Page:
Blackpool’s education boss has blasted the Government after inspectors from Ofsted warned of a growing north-south divide between schools.
Sir Michael Wilshaw said a lack of political will is contributing to the “growing divide” which means that of the 173 failing secondary schools in the country, 130 are in the North and Midlands, with just 43 in the South.
He highlighted 16 local authority areas – which included Blackpool – where fewer than 60 per cent of children attend good or outstanding secondary schools. Only three of those were in the South.
He said: “The extent to which under-performing secondary schools are concentrated in particular parts of the country is deeply troubling.”
But Coun John Jones accused the Government of “gambling with pupil’s fortunes” by removing schools from local authority control.
Six of the resort’s seven secondary schools are under academy control with the final school – Highfield Humanities College – due to convert following an order by the Government.
More than eight in 10 pupils go to academy-run secondary schools in Blackpool.
Coun Jones, Blackpool Council’s Cabinet Member for School Improvement, said: “It’s no secret that, while a large majority, 79 per cent, of our primary schools are rated good or outstanding, our secondary schools need to up their game.
“Improving the quality of education is one of this Council’s main priorities as we work with local headteachers as part of the Blackpool Challenge Board. However that work becomes so much more difficult when the Government continues to force schools to become academies and take them out of any local authority control.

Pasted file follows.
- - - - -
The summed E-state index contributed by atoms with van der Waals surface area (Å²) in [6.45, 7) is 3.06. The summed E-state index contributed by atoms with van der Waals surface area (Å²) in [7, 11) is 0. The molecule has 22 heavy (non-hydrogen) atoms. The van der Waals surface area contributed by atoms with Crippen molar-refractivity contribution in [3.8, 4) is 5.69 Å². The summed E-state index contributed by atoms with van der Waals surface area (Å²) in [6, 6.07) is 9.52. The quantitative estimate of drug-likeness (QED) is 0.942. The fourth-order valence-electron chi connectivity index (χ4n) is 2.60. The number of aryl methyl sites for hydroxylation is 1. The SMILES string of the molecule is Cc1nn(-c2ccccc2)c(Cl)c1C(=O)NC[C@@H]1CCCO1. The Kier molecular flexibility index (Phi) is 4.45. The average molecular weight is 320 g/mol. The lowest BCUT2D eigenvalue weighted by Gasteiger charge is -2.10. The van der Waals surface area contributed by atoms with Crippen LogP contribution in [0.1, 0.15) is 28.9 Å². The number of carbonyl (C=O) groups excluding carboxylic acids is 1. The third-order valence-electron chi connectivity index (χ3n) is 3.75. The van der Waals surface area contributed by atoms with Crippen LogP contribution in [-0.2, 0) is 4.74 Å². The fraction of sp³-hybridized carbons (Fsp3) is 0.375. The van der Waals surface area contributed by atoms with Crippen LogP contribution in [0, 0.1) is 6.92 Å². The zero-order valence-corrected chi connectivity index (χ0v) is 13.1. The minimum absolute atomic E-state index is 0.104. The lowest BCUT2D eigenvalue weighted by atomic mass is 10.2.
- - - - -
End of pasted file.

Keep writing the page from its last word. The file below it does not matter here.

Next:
“If the Government is so concerned about children’s education, then it should stop gambling with pupil’s fortunes and leave schools to be run by the local council and local community who know the area best.
“One of the biggest factors in a child’s education prospects is a stable home life.
“When benefits are being cut and support services have to be reduced because of the Government’s cuts, that creates the uncertainty and instability that is massively unhelpful not just to children’s wellbeing but also to their school grades, their behaviour and to their future prospects.”
Sir Michael Wilshaw added: “We are witnessing an educational division of the country after age 11, with secondary schools performing well overall in the South but struggling to improve in the North and Midlands.
“The facts are stark. Compared to secondary school children in the South, those in the North and Midlands on average make less progress in English and maths, perform worse at GCSE and attain fewer top grades at A-level.
“If left unaddressed, the consequences will be profound. Our society, our future prosperity and development rely on the better education of our children.
“As things stand, too many secondary schools in the North and Midlands are failing to equip young people with the skills and knowledge they and the country need.
“I fear that unless we resolve these divisions our country’s educational progress will be seriously impeded and we will not be able to compete as well with our international competitors.”
Sir Michael said more good leaders and teachers, and a greater focus on the most disadvantaged, was needed to turn things around.
His report said that, in the worst cases, “secondary school leaders have allowed a culture that not only has low expectations of pupils but also tolerates poor behaviour and low-level disruption”.
Sir Michael said that the key to raising standards in secondary schools is “collective action and political will”.